Although it is not the farthest planet from the Sun, Uranus actually has the coldest atmosphere in the Solar System with a minimum atmospheric temperature of -371 degrees Fahrenheit.

While there isn’t much of interest occurring on the planet’s surface, 2014 was a year of extreme storm activity on Uranus, according to researchers. They reported that all storms were in the northern hemisphere and one storm was incredibly bright, reflecting 30% as much light as the rest of the planet.

Since 2007, when the Sun shined directly on Uranus’ equator and lit up both poles, the planet has become more active, although scientists are unsure why there was a peak in activity in August 2014.

Uranus is has a mass of 86,810,300,000,000,000 billion kg, which is 14.5 times larger than that of Earth. Discovered in 1781, it is 19.22 AU and has 27 moons orbiting around it. Its temperature is around -190 °C.

Planet Venus

Named for the Roman goddess of love and beauty, the planet Venus has been known since prehistoric times because the planet is one of the brightest objects in the sky. (Only the Sun and the Moon are brighter.)

Although Venus is often called Earth’s sister planet, the two are radically different in very important ways. Despite being close to Earth in size and density, Venus is probably the least hospitable of our solar system’s planets.

The atmosphere is composed mostly of carbon and the several layers of clouds obscuring the planet’s surface are composed of sulphuric acid. Although the winds at the planet’s surface are estimated to be just a few miles per hour, the top layer of clouds are propelled by hurricane-force winds that travel roughly 224 miles per hour.

These clouds are so thick that they make the surface temperature run as hot as 870 degrees Fahrenheit, or hot enough to melt lead. There are more than 1,000 volcanoes or volcanic centers larger than 20 kilometers have been found on the planet’s surface.

Although Venus is nearly twice the distance from the Sun as Mercury, Venus’ surface is hotter. Like Mercury however, Venus has no moons.

Venus take 243 Earth days to rotate once on its axis, but the planet’s orbit around the Sun only takes 225 days, which means a day on Venus lasts longer than a year. Interestingly, the planet also rotates counter-clockwise, which may be because of a collision with an asteroid or other object.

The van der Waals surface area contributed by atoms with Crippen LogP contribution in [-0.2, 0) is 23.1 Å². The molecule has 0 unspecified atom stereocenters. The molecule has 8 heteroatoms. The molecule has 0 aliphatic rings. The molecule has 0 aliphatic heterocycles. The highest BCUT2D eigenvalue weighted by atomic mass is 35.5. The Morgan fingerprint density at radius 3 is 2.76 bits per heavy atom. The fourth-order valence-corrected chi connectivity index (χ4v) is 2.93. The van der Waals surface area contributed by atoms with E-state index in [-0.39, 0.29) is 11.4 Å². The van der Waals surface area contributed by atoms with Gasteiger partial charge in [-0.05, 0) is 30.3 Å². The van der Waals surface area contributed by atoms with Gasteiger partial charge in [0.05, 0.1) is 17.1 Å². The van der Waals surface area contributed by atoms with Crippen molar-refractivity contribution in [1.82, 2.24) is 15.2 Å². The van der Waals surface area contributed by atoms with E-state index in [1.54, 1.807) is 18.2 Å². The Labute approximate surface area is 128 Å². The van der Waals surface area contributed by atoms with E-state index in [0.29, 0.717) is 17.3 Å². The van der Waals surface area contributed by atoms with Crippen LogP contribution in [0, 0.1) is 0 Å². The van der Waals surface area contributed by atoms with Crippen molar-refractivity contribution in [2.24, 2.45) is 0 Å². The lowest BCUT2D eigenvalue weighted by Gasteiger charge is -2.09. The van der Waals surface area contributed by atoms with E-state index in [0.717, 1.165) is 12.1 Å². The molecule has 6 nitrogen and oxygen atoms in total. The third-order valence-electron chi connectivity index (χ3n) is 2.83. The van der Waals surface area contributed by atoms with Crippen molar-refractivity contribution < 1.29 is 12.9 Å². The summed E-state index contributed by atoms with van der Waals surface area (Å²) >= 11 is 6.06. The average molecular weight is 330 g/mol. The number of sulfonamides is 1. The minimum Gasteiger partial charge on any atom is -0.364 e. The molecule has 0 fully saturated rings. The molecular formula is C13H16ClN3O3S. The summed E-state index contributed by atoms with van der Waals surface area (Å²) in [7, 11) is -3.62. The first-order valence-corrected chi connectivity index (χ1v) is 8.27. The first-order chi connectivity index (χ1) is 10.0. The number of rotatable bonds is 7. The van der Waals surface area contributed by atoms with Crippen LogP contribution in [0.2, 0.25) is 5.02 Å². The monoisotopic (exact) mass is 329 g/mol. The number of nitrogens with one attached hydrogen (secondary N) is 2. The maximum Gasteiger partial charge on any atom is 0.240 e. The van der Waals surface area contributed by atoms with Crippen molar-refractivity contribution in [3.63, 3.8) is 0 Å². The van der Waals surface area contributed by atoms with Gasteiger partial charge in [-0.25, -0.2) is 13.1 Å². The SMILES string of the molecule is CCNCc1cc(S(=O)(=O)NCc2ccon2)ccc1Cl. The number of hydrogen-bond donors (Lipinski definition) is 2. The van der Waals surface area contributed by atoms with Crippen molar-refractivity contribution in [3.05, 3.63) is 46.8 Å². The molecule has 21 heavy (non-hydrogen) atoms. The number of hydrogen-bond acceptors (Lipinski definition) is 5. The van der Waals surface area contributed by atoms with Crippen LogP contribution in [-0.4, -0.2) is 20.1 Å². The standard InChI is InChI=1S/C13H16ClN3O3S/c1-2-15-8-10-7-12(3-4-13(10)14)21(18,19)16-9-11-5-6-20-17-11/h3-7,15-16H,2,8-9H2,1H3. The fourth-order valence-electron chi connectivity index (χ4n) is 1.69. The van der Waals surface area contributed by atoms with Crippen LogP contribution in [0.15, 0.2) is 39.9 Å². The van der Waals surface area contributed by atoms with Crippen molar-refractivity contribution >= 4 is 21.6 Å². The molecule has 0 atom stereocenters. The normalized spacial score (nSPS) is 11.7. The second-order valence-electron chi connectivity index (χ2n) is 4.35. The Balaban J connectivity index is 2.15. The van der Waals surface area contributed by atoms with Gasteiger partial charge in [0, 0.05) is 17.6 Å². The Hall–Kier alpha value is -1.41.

The first spacecraft to visit Venus was Mariner 2 in 1962 and has been visited more than 20 times. Until scientists were able to observe and measure the planet’s temperatures in the 1960s, it was thought that Venus was a tropical paradise.

The Venus Express was launched by the European Space Agency in 2005 and spent 8 years in orbit around the planet. This past summer the spacecraft dipped into Venus’ upper atmosphere; however, the Venus Express is nearing the end of its life as it runs out of fuel. As it falls toward its death, expected to take place December 2014, it will continue to collect and return data on the planet.

Our Solar System’s Missing Planet: The Super-Earth

Exoplanet Comparisons
Not found in our galaxy is an Exoplanet – Larger than Earth. Smaller than Neptune

In other solar systems, the presence of super-Earths, planets that typically have a mass higher than Earth’s, but below Uranus, which is 15 Earth masses. Planets above 10 Earth masses are usually termed mega-Earths. Some of which are even in habitable zones, have been discovered. So far, we have found thousands, although only a few are actually close enough and orbiting bright enough stars for astronomers to study, currently.

In fact, research suggests that while smaller planets are more common than the big ones, these super-Earths  are actually the most common type of planet in the Universe.

And yet, there is no example of a super-Earth in our own Solar System.

“We are left with this situation where super-Earths appear to be the most common kind of exoplanet in the galaxy, but we don’t know what they’re made of,” Heather Knutson, assistant professor in the Division of Geological and Planetary Sciences at the California Institute of Technology, said in 2014.